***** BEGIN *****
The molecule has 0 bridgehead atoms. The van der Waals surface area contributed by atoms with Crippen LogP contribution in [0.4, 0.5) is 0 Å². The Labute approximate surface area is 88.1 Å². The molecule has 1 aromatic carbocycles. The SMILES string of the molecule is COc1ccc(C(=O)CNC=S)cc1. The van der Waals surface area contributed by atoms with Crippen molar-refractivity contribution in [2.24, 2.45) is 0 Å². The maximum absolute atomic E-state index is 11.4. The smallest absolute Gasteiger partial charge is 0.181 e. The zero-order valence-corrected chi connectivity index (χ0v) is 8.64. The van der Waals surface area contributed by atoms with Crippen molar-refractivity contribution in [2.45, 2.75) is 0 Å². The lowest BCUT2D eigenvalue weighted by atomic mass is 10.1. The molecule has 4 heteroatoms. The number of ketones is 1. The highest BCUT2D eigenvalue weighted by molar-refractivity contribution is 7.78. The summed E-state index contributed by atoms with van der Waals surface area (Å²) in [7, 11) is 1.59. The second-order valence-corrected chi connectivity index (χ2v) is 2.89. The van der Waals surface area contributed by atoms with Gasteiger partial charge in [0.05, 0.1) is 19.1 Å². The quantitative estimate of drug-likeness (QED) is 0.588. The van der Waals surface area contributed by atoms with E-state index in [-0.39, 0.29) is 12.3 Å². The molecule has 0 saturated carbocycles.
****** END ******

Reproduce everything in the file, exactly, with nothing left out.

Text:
The molecule has 0 bridgehead atoms. The van der Waals surface area contributed by atoms with Crippen LogP contribution in [0.4, 0.5) is 0 Å². The Labute approximate surface area is 88.1 Å². The molecule has 1 aromatic carbocycles. The SMILES string of the molecule is COc1ccc(C(=O)CNC=S)cc1. The van der Waals surface area contributed by atoms with Crippen molar-refractivity contribution in [2.24, 2.45) is 0 Å². The maximum absolute atomic E-state index is 11.4. The smallest absolute Gasteiger partial charge is 0.181 e. The zero-order valence-corrected chi connectivity index (χ0v) is 8.64. The van der Waals surface area contributed by atoms with Crippen molar-refractivity contribution in [2.45, 2.75) is 0 Å². The lowest BCUT2D eigenvalue weighted by atomic mass is 10.1. The molecule has 4 heteroatoms. The number of ketones is 1. The highest BCUT2D eigenvalue weighted by molar-refractivity contribution is 7.78. The summed E-state index contributed by atoms with van der Waals surface area (Å²) in [7, 11) is 1.59. The second-order valence-corrected chi connectivity index (χ2v) is 2.89. The van der Waals surface area contributed by atoms with Gasteiger partial charge in [0.05, 0.1) is 19.1 Å². The quantitative estimate of drug-likeness (QED) is 0.588. The van der Waals surface area contributed by atoms with E-state index in [-0.39, 0.29) is 12.3 Å². The molecule has 0 saturated carbocycles.